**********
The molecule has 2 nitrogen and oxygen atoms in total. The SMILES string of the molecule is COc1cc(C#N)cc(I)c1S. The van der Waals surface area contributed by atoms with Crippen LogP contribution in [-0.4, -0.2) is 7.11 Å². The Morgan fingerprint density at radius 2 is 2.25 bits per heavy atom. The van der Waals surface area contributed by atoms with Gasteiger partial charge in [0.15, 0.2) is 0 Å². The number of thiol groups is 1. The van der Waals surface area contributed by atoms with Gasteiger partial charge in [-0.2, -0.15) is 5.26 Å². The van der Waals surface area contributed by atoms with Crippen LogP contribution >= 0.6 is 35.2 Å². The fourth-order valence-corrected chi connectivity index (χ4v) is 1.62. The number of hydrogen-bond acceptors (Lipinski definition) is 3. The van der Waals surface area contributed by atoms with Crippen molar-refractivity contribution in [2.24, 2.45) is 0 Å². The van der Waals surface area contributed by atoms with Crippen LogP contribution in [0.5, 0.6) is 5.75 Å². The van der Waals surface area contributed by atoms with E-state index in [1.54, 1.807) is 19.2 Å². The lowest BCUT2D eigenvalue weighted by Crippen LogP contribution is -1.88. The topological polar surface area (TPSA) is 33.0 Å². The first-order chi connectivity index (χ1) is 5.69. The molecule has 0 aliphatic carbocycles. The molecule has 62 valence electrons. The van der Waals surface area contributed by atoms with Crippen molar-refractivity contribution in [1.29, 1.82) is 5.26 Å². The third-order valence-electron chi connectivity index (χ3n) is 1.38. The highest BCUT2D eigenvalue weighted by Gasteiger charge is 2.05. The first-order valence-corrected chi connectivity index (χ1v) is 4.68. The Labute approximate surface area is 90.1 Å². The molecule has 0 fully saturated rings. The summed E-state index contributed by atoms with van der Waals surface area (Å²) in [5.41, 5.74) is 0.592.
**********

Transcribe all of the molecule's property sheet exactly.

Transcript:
The molecule has 2 nitrogen and oxygen atoms in total. The SMILES string of the molecule is COc1cc(C#N)cc(I)c1S. The van der Waals surface area contributed by atoms with Crippen LogP contribution in [-0.4, -0.2) is 7.11 Å². The Morgan fingerprint density at radius 2 is 2.25 bits per heavy atom. The van der Waals surface area contributed by atoms with Gasteiger partial charge in [0.15, 0.2) is 0 Å². The number of thiol groups is 1. The van der Waals surface area contributed by atoms with Gasteiger partial charge in [-0.2, -0.15) is 5.26 Å². The van der Waals surface area contributed by atoms with Crippen LogP contribution >= 0.6 is 35.2 Å². The fourth-order valence-corrected chi connectivity index (χ4v) is 1.62. The number of hydrogen-bond acceptors (Lipinski definition) is 3. The van der Waals surface area contributed by atoms with Crippen molar-refractivity contribution in [2.24, 2.45) is 0 Å². The van der Waals surface area contributed by atoms with Crippen LogP contribution in [0.5, 0.6) is 5.75 Å². The van der Waals surface area contributed by atoms with E-state index in [1.54, 1.807) is 19.2 Å². The lowest BCUT2D eigenvalue weighted by Crippen LogP contribution is -1.88. The topological polar surface area (TPSA) is 33.0 Å². The first-order chi connectivity index (χ1) is 5.69. The molecule has 0 aliphatic carbocycles. The molecule has 62 valence electrons. The van der Waals surface area contributed by atoms with Crippen molar-refractivity contribution in [1.29, 1.82) is 5.26 Å². The third-order valence-electron chi connectivity index (χ3n) is 1.38. The highest BCUT2D eigenvalue weighted by Gasteiger charge is 2.05. The first-order valence-corrected chi connectivity index (χ1v) is 4.68. The Labute approximate surface area is 90.1 Å². The molecule has 0 fully saturated rings. The summed E-state index contributed by atoms with van der Waals surface area (Å²) in [5.41, 5.74) is 0.592.